Perfectionism isn’t the same as ‘having high standards’, or ‘caring about doing a good job’, or ‘getting the work done’, or even ‘being excellent’. It’s a sickness, and it’s ruining your academic career.


I gave up on being perfect a while ago.  Being perfect meant 99.9% was never good enough; and always aiming for 150% was exhausting.  I always (always!) tried to get things in early, under budget and exceeding their targets, while being a charming, cheerful, team-playing superstar. I mostly succeeded too.  Except when I was flat on my back with debilitating flu, excruciating back pain, five day migraines, or clinical depression.  I was all on, or I was all off. (Hey, no-one does totally sick like a perfectionist.  If I’m not 150% sick, I’m not sick… or something.)  Trying to be perfect was an impossible goal, because a single flaw, however tiny, is still a flaw.  It’s a zero sum game, all or nothing, black or white, yes or no.

So, instead, I decided to be excellent.

I know from marking undergraduate essays (something I do a lot), that an H1 (an A grade, first class essay), is 80%, and such work is described as ‘excellent, scholarly, original’.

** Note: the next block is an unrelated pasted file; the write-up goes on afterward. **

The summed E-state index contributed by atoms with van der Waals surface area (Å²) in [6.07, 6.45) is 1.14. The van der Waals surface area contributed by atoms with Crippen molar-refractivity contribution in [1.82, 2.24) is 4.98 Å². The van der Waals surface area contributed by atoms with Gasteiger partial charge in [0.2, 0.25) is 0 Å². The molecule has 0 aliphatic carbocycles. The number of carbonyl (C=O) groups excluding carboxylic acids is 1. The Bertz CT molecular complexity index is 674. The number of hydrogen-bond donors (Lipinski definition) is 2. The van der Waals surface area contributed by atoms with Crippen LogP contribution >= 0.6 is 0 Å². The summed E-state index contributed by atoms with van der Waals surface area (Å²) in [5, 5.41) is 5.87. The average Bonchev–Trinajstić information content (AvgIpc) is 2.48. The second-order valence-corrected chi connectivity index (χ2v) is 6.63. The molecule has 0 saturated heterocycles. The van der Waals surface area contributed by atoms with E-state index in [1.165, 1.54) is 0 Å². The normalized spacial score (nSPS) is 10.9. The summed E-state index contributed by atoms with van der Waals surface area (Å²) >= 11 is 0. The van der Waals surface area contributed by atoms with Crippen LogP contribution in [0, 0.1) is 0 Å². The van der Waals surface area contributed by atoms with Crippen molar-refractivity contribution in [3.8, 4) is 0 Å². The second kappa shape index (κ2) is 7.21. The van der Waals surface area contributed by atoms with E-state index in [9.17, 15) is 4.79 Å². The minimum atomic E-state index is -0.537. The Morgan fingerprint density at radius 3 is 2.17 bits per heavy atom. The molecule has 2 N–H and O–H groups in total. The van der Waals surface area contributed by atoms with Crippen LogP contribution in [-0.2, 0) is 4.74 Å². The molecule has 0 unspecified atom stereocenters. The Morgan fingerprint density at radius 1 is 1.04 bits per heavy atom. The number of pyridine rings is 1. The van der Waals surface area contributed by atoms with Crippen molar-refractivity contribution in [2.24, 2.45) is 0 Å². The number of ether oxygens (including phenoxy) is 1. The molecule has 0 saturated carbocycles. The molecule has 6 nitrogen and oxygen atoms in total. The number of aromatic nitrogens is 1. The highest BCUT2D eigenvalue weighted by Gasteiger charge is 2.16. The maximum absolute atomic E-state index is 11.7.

I am delighted to produce excellent, scholarly, original work.  So I learned to work to 80%.

Sometimes my work is in a fortnight late. When I submit my work to peer reviewers or writing buddies, I’ve left some space to integrate their input. Sometimes I spend the whole budget; sometimes I ask for a little bit more. I still meet my targets. Sometimes I exceed them, but only if it’s easy.  I’m not perfect, but I’m still successful; in fact, I’m more successful (I haven’t needed a week off for a migraine in years).


So how can perfectionism be your current biggest problem, but also the least of them?